Raku Land



¿Cómo se diz na vuestra, na nuestra llingua, la palabra futuru?
— Lecciones de gramática (Berta Piñán)


An attempt to bring in the data from CLDR into Raku.

The newest version (v0.5) aims to maintain functionality but vastly improve performance, both mainly from a speed perspective, but also improves memory efficiency and will aide long term maintenance.

There have been slight API changes from previous versions, so as noted before, if using, please ensure that you add version information to your use statements (at least until v.1.0);

Do not use anything outside of the Intl::CLDR from this branch. Those functionalities are in the process of being spun off into their own modules. This is primarily for obtaining more-or-less raw data with proper fallbacks.

To install, be aware that due to the number of files, you may need to increase the maximum number of open files (on most systems, the default is several thousand, but on macOS, it's a paltry 256).

> ulimit -n 4096
> zef install Intl::CLDR

CLDR objects

Each CLDR-* or CLDR::* object is Associative, and attributes can generally be accessed both from hashy accessors ({'foo'}) or method/attribute accessors (.foo). True attributes are defined with kebab-case, but camel-case alternates are available as well (this is because CLDR began with camel case, and now tends to prefer kebab-case, and it's hard to remember when to use which).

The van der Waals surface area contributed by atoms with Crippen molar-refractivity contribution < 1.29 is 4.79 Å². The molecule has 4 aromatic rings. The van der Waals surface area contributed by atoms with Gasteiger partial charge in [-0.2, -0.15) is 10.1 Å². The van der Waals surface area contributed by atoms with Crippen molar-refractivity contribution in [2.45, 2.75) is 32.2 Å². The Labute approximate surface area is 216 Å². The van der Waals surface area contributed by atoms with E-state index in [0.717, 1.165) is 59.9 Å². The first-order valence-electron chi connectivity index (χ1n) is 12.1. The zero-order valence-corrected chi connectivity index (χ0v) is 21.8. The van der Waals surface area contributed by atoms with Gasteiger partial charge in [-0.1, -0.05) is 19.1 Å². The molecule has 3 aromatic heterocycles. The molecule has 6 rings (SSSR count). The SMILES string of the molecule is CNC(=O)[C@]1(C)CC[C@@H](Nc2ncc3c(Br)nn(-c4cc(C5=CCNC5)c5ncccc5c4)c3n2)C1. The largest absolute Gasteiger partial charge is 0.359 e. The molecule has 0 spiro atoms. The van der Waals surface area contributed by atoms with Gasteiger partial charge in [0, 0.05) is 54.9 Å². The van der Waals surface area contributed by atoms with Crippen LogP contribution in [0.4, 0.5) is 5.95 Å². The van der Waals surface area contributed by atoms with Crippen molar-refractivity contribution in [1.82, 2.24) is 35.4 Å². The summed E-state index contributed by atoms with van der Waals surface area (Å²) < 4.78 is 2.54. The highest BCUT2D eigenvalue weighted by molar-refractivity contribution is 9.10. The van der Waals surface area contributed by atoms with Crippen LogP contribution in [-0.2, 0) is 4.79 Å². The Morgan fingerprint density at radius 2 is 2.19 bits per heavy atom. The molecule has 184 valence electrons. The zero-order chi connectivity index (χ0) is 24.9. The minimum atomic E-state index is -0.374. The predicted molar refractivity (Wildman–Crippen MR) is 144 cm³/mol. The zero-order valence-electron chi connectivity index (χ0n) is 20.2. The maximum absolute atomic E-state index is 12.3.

Other thoughts

Because CLDR is designed to be stable, they have had to make some odd design choices for legacy compatibility. An obvious example of this is the <codePatterns> vs <localeDisplayPattern> that really logically should go together. This also happens with the dateFormats, timeFormats, and dateTimeFormats. The latter three are currently organized exactly as in CLDR, but I may rearrange these simply to provide a more convenient/logical method of accessing things (e.g. calendar.formats<time date datetime interval>).

Version History


The resources directory "cldr-common" comes directly from the Unicode CLDR data. These files are copyrighted by Unicode, Inc., and are available and distributed in accordance with their terms, which are also distributed in that directory.

Everything else (that is, all the Raku code), is licensed under the Artistic License 2.0 (see license file).